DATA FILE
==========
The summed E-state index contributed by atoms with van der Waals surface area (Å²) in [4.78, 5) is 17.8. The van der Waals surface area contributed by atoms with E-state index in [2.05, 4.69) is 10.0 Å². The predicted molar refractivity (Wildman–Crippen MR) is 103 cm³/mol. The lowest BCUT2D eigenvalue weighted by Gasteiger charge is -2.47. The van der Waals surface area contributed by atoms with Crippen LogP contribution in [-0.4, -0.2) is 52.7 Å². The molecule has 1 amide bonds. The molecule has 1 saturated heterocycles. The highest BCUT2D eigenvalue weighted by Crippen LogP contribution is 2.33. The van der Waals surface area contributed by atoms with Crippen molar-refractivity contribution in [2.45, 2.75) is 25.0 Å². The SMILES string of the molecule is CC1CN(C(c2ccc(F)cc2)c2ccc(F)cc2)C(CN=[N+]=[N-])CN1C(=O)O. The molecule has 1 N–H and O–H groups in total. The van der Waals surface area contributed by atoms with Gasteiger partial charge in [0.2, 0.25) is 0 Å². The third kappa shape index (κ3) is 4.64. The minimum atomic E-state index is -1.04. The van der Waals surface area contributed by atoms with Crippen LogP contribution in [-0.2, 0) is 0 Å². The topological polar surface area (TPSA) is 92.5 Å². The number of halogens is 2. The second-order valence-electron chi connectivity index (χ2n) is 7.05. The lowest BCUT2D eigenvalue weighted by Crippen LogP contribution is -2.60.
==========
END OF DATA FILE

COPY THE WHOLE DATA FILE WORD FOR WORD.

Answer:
The summed E-state index contributed by atoms with van der Waals surface area (Å²) in [4.78, 5) is 17.8. The van der Waals surface area contributed by atoms with E-state index in [2.05, 4.69) is 10.0 Å². The predicted molar refractivity (Wildman–Crippen MR) is 103 cm³/mol. The lowest BCUT2D eigenvalue weighted by Gasteiger charge is -2.47. The van der Waals surface area contributed by atoms with Crippen LogP contribution in [-0.4, -0.2) is 52.7 Å². The molecule has 1 amide bonds. The molecule has 1 saturated heterocycles. The highest BCUT2D eigenvalue weighted by Crippen LogP contribution is 2.33. The van der Waals surface area contributed by atoms with Crippen molar-refractivity contribution in [2.45, 2.75) is 25.0 Å². The SMILES string of the molecule is CC1CN(C(c2ccc(F)cc2)c2ccc(F)cc2)C(CN=[N+]=[N-])CN1C(=O)O. The molecule has 1 N–H and O–H groups in total. The van der Waals surface area contributed by atoms with Gasteiger partial charge in [0.2, 0.25) is 0 Å². The third kappa shape index (κ3) is 4.64. The minimum atomic E-state index is -1.04. The van der Waals surface area contributed by atoms with Crippen LogP contribution in [-0.2, 0) is 0 Å². The topological polar surface area (TPSA) is 92.5 Å². The number of halogens is 2. The second-order valence-electron chi connectivity index (χ2n) is 7.05. The lowest BCUT2D eigenvalue weighted by Crippen LogP contribution is -2.60.